Twenty years later, the memory of being in class on September 11, 2001, when two planes hit the Twin Towers in New York City, remains vivid in Mona Amer’s mind. Then a Toledo, Ohio, graduate student, Amer gathered around a television in a common room with fellow classmates and professors.
“I remember feeling the shock, fear, confusion and despair of watching the towers crashing to the ground, and the reports of firefighters and police scrambling to save lives,” she recalls. “When the news channels started speculating on the Muslim and Arab background of those steering the planes, I started to feel the world closing in on me. I felt separated from everyone else who was watching the news and instantly knew that my life would change after that.”
The September 11 attacks were a series of four coordinated events. Hijackers steered two passenger planes into the Twin Towers in New York, while another plane dived into the Pentagon in Arlington, Virginia. The fourth — possibly bound for the U.S. Capitol or the White House — crashed in a field near Shanksville, Pennsylvania, after passengers fought the hijackers for control of the plane. Almost 3,000 people were killed in the attacks. The 19 hijackers, primarily from Saudi Arabia, were later revealed to be affiliated with al-Qaida’s Osama bin Laden.
As a Muslim woman who wears a headscarf, Amer says she experienced discrimination prior to 9/11, “such as apartment communities claiming they no longer had empty apartments after they saw me.” Yet now she felt the relentless stares of strangers everywhere she went. She started to monitor her behavior in public spaces, even going so far as to temporarily abandon her research project.
“I was studying acculturation and mental health of Arab Americans at the time, and I was advised by my faculty supervisors to temporarily put my research on hold to not attract surveillance of authorities,” she says. “After I later returned to the research and publicized some of the results in the media, I received horrid emails, including death threats.”
Amer was among the many Arab Americans and Muslim Americans who were triply traumatized by the terror attacks, says Wahiba Abu-Ras, a professor in the School of Social Work at Adelphi University in Garden City, New York.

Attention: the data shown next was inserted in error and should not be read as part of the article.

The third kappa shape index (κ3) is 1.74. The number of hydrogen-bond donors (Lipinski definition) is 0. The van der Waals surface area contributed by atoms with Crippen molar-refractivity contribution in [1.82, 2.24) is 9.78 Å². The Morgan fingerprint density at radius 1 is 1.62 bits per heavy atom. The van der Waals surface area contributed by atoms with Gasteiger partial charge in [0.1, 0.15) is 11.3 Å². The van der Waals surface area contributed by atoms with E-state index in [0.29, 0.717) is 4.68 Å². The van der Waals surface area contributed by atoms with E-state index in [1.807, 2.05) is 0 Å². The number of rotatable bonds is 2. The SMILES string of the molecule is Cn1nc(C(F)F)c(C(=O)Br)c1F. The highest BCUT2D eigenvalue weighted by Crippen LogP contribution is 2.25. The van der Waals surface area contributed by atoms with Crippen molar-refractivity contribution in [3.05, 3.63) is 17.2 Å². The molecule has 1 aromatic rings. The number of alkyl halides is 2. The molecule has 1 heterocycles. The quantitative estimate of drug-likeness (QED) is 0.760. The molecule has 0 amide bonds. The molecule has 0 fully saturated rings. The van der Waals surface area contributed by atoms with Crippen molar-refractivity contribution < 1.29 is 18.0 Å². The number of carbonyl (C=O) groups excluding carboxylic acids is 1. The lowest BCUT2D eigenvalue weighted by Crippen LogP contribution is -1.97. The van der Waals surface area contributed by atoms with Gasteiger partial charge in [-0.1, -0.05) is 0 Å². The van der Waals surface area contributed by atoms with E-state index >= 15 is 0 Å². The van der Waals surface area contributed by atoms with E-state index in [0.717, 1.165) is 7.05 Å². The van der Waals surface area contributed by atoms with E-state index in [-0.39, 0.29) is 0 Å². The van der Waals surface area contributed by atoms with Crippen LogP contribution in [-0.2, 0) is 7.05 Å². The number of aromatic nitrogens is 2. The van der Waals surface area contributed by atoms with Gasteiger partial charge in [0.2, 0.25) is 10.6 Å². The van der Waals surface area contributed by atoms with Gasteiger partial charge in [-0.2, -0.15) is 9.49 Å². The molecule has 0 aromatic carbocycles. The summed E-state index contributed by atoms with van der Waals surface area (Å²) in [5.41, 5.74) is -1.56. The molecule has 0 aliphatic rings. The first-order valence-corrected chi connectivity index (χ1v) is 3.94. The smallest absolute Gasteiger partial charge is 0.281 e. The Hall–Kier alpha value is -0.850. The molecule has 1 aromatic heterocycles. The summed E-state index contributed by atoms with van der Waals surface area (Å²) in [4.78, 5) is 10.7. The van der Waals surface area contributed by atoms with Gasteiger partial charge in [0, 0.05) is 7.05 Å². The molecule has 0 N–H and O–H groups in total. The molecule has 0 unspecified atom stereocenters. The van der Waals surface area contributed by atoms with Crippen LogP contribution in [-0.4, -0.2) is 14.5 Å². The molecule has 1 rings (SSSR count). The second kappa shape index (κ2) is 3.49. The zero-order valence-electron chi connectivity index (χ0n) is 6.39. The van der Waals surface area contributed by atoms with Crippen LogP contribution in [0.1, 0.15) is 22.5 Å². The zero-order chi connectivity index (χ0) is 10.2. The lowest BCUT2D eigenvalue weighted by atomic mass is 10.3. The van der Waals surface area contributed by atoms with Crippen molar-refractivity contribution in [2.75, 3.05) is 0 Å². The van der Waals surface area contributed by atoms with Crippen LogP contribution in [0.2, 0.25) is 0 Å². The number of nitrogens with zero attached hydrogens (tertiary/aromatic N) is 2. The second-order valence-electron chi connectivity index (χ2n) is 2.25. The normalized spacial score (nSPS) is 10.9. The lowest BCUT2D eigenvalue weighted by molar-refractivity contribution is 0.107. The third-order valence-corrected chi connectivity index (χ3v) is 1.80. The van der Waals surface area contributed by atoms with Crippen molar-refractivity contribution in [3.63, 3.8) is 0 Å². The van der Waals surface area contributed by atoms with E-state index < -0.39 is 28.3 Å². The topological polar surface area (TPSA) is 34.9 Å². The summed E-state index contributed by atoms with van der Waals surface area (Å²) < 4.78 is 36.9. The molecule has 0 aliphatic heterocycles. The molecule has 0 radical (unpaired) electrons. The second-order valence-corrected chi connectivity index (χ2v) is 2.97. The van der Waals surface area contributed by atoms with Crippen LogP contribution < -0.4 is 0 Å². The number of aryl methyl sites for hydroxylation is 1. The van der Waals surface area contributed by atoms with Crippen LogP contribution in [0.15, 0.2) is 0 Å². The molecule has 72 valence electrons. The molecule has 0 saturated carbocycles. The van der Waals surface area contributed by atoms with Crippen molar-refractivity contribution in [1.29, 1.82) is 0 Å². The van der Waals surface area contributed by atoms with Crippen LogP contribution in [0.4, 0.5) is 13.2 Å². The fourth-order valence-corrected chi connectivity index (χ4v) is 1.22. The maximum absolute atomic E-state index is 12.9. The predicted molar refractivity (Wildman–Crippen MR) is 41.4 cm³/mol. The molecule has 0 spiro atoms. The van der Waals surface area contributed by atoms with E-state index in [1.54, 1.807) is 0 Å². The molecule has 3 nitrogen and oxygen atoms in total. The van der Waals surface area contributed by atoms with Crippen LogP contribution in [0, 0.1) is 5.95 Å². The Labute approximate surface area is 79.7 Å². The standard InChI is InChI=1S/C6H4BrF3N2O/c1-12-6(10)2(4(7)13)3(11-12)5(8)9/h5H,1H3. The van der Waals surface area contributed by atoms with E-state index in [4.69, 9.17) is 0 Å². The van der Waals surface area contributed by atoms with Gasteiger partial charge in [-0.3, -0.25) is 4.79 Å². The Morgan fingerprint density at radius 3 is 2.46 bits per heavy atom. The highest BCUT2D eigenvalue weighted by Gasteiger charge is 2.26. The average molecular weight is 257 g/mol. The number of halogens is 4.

“First, they were affected by the trauma itself, as it was a horrifying attack,” says Abu-Ras, who is also associate editor of the Journal of Muslim Mental Health. “Second, they were traumatized by the attacks and the backlash they received from their counterparts … the American population. And third, by the policies created by the government that really scrutinized Arab Americans, and they put them as targets for discrimination and for harassment.”
U.S. government "anti-terrorism" policies and initiatives launched after the terrorist attacks indiscriminately targeted Arabs and Muslims in the United States. Of the 20 or so policies and initiatives implemented in the first 12 months after 9/11, 15 explicitly targeted Arabs and Muslims.
For example, in November 2001, the Justice Department said it planned to interview 5,000 people from Arab and Muslim countries who were in the United States on nonimmigrant visas. These people would be questioned about their knowledge of terrorist activity.
And in June 2002, all men from certain Arab and Muslim countries were required to report to the government to register and be fingerprinted. In May 2011, the administration of President Barack Obama indefinitely suspended the program. Tens of thousands of people registered, but no terrorism-related conviction was ever made as a result of the program, according to the American Civil Liberties Union.
Meanwhile, the New York Police Department was busy infiltrating Muslim student groups, and putting Muslim-owned businesses, restaurants, and community organizations under surveillance. The NYPD even sponsored youth soccer and cricket teams to spy on the young people who played on them. The spying program, which lasted from 2002 until 2014, extended to Pennsylvania, Connecticut, New Jersey and beyond. The NYPD later acknowledged that the program led to no leads or arrests.
The increased surveillance shined a spotlight on Arab Americans and Muslim Americans, who had long been somewhat invisible to a government that still does not recognize Arab Americans as a minority group. The government defined racial minorities in the 1970s as only certain groups.
“Invisible in so many ways. Invisible in the organization of civil rights groups protesting discrimination. Invisible in textbooks on racial and ethnic groups in the United States. Invisible in trainings on diversity and inclusion, and this remains the case today,” says Louise Cainkar, a professor of social and cultural sciences at Marquette University in Milwaukee, Wisconsin. “So, this is how they're invisible. It's like they're widely discriminated against, and pretty much everybody knows it. And yet, they're not sitting at the table of those groups.”
Even today, there is no category for Arab Americans in the U.S. Census.